Louis Althusser

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Louis Althusser
Born16 October 1918
Bir Mourad Raïs, Algeria
Died22 October 1990
Paris, France
Known forTheory of ideology
Concept of the social formation
For Marx (1965)
Reading Capital (1965)

Louis Althusser (20 October 1918 – 22 October 1990) was a French Marxist-Leninist philosopher known for his anti-humanism and defense of "orthodox" Marxism-Leninism against the extreme revisionist trends of his time.

He is most well-known for his contributions to the Marxist theory of ideology, wherein he reinterpreted the dialectical relationship between base and superstructure as a more complex model where, similar to Antonio Gramsci, he identified both physical repression and ideological reproduction as fundamental tools by which the ruling class maintains its hold on class society.

Personal life[edit | edit source]

Althusser suffered from various extreme mental illnesses throughout his life, including depression, bipolar disorder and schizophrenia. In a bout of hallucinatory melancholy, he killed his wife by strangulation in 1980, which he subsequently described as "the greatest crime" committed "during crisis of mental confusion". Althusser subsequently spent the last 10 years of his life institutionalized in various psychiatric hospitals until he eventually died of pneumonia in 1990.

Notable works[edit | edit source]

Althusser's works include For Marx (1965) and Reading Capital (1965), both of which sought to revitalise Marxist theory at a time when it was under critique from various revisionist currents. Althusser took specific issue with the so-called 'humanist' interpretations of Marx, arguing that they stripped Marx's theory of its scientific, rational core. Althusser's writings served as a bulwark against revisionist tendencies of his era, notably those that downplayed the role of class struggle, and/or denied the necessity of the vanguard party and dictatorship of the proletariat. He particularly took issue with the trend of Eurocommunism, which sought to distance itself from the Soviet Union and the core principles of Marxism-Leninism.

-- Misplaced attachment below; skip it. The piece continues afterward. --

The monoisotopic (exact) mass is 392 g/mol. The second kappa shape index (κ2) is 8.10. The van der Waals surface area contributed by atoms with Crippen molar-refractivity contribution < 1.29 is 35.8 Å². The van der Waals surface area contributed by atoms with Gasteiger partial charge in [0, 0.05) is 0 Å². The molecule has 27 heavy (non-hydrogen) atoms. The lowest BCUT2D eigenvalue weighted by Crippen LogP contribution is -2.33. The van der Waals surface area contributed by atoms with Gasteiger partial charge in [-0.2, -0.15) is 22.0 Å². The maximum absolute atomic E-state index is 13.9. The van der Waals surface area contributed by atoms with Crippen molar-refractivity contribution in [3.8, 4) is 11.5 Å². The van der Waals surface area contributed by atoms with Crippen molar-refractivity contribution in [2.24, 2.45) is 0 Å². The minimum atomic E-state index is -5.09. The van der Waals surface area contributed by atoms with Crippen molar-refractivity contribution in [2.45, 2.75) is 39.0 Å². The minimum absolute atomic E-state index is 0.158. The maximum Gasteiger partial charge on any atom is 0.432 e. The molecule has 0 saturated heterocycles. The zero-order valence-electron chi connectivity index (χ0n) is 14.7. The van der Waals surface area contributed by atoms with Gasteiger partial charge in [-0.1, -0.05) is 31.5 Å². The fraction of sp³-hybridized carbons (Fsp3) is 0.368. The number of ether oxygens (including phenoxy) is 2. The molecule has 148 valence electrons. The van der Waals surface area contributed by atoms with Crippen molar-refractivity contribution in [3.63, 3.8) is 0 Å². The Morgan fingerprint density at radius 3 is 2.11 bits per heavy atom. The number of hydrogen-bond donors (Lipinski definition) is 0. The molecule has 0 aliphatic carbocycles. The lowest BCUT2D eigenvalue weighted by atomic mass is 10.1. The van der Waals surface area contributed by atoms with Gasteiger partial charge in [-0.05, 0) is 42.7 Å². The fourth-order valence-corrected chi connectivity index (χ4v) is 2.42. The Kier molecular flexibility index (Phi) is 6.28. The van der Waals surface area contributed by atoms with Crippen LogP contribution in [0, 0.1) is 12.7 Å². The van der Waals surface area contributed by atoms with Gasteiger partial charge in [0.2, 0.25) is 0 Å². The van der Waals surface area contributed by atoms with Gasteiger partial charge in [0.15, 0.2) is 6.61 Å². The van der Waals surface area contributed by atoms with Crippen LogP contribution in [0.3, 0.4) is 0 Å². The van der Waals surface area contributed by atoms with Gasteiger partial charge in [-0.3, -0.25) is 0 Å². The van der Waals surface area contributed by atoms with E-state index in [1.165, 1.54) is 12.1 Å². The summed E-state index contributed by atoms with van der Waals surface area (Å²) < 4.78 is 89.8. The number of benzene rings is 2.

Key contributions[edit | edit source]

Althusser's theoretical contributions are primarily centered around a theory of ideology and ideological state apparatuses.[1] Althusser posited that ideology is a 'material' force insofar as it is embodied in institutions and practices that reproduce the conditions of production. His concept of interpellation describes how individuals are constituted as subjects through ideological practices and thus influenced by the ideological state apparatus.

His idea of overdetermination challenged the unidirectional base-superstructure model, suggesting instead that various instances (economic, political, ideological) within a social formation are interconnected and mutually influencing. While he stated that the base was dominant over the superstructure "in the final instance", his work provided the insight that in smaller ways, the superstructure and its ideological institutions may also influence the base.[2]

References[edit | edit source]